Although it is now discouraged, some people treat their cats with essential oils for various problems. You should only do this under the direction of your veterinarian. Even then, you must take precautions that the oils are appropriately diluted and only use the concentration recommended. Be aware that products often vary in concentration from what may be listed on the label.

Your cat may be exposed to essential oils you use for your own purposes. Keep any essential oils in a cat-proof cabinet so your curious pet doesn’t have access to them. Passive reed diffusers or potpourri pots can be knocked over, exposing your cat to the oil-containing liquid. Don’t allow your pet to lick your skin if you have applied any products that contain essential oils.

Essential oil and aromatherapy diffusers, candles, liquid potpourri products, and room sprays are sources of airborne essential oils that cats can inhale or lick off their fur. If you can smell the fragrance of the oil, there is oil in the air and it can affect your cat.

Kittens, elderly cats, or cats who have liver or respiratory problems should be kept out of any room where essential oil diffusers are used. Don’t wear aromatherapy jewelry when you are around your cat.

Your Cat’s Sense of Smell

In addition to scents’ toxic effects, some scents can irritate your pets in other ways. Cats and dogs have much stronger senses of smell than humans, and their noses are much more sensitive. What can smell wonderful to you can be overwhelming to your cat. If you use home fragrances, it’s important to have a place that is scent-free so your pet can retreat when it gets too overpowering.

Hydrosols

Hydrosols are often touted as a more natural, safer alternative to essential oils. Hydrosols are also known as “flower waters.” They are less saturated than essential oils. They are the water that remains after steam-distilling flowers or herbs in water.

While hydrosols are safer for use on human skin, since they do not have to be diluted, they still are dangerous for cats and other pets. The water can hold on to residual matter from the plants that can be toxic if ingested or even inhaled. Some pets can tolerate hydrosols, but others are more sensitive. Limit your pet’s access to them and their scents to minimize the risk of any health issues.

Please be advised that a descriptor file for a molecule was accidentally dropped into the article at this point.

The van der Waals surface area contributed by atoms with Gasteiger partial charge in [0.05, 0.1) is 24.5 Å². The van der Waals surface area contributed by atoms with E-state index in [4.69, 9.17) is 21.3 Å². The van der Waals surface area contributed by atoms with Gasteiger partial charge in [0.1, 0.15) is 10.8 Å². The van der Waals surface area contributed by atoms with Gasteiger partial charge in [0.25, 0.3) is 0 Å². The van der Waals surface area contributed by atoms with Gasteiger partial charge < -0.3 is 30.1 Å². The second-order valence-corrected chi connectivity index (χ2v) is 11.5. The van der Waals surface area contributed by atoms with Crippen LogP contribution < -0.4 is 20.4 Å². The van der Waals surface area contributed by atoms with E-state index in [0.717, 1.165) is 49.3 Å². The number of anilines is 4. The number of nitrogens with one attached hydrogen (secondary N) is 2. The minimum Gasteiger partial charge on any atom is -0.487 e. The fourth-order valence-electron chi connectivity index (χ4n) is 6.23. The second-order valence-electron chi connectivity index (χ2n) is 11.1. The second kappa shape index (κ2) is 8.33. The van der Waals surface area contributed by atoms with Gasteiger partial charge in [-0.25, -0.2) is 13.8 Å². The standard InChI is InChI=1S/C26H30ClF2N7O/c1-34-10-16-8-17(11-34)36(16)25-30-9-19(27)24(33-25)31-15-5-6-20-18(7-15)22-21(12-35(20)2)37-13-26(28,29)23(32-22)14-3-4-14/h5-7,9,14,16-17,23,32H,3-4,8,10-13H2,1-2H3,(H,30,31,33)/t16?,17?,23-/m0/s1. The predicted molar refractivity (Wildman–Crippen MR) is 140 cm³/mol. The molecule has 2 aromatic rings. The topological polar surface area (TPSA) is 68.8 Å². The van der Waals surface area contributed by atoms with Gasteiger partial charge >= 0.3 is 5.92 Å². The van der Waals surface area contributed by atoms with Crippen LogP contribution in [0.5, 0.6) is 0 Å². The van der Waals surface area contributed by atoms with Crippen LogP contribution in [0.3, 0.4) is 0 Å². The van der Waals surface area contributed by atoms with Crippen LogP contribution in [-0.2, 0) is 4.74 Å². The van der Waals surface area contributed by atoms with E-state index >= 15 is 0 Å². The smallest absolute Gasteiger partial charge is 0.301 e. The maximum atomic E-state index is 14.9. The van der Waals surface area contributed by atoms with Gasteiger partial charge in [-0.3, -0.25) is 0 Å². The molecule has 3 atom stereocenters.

While aromatherapy can be helpful in managing your stress or other conditions, they can be toxic to pets. Take precautions to protect your pet and keep them away from harmful essential oils.

Long Time, No See!

You may have been wondering why there have not been any recent blog posts. Without going into detail, there are circumstances that must take priority at this time. Do not worry; my physical health is fine and after my recent corneal transplant, I am seeing with a clearness I never realized possible. 

From time to time I run across articles that I want to share with you but find I do not have the time or energy to write a full blog post complete with the kitten/cat photos you so enjoy.  
So rather than not sharing at all, I will share these articles in the hopes you will read them and they will be beneficial to you.
As with other times in life, this too shall pass, and it won’t be long before I am posting photos of our beloved Semper Fi Siberians enjoying life if their forever homes.

Brings Out Kitty’s Best, Gives Her the Time of Her Life and Boosts Your Special Bond.  By Dr. Karen Shaw Becker

We have a feline obesity epidemic in this country, and one of the reasons is because our indoor cats are overfed couch potatoes. Just because kitties are more independent than dogs doesn’t mean they don’t need the tools and motivation to get regular heart-thumping exercise.
It’s easier to get your cat physically active than you might think, for example, hide kitty’s portion-controlled food around the house and let her hunt for it. Ensure she has climbing and scratching surfaces, high perches and interactive toys that bring out her predator instincts. Also consider providing your kitty with a safe, secure outdoor enclosure and/or train her to walk with you on a harness and leash
10 Ways to Help Your Cat Exercise
1. Hunting for food and treats

Your cat, while domesticated, has maintained much of his natural drive to engage in the same behaviors as his counterparts in the wild, including hunting for food, which also happens to be great exercise. A great way to do that with an indoor cat is to have him “hunt” for his meals and treats.
Separate his daily portion of food into three to five small meals fed throughout the day in a variety of puzzle toys or indoor hunting feeder mice. You can also hide his food bowls or food puzzle toys in various spots around the house.
2. Cat trees and elevated vertical spaces
Climbing, scratching and stretching are natural feline activities that help keep their bodies well-conditioned and their minds stimulated. Indoor cat trees should ideally reach from floor to ceiling, be very stable (not wobbly) and covered with a variety of cat-tractive materials to entice kitty to climb, stretch and claw. If you can place your cat tree near a window, even better.
Cats also enjoy climbing to high perches to watch the world from a safe distance, so make sure the cat tree has at least one. You can also add wall shelves and window seats to give kitty a range of choices.
3. Outdoor enclosures
Providing your indoor cat the opportunity to experience the outdoors safely provides both physical and mental stimulation without the risks of free roaming. It also gives her an opportunity for beneficial grounding.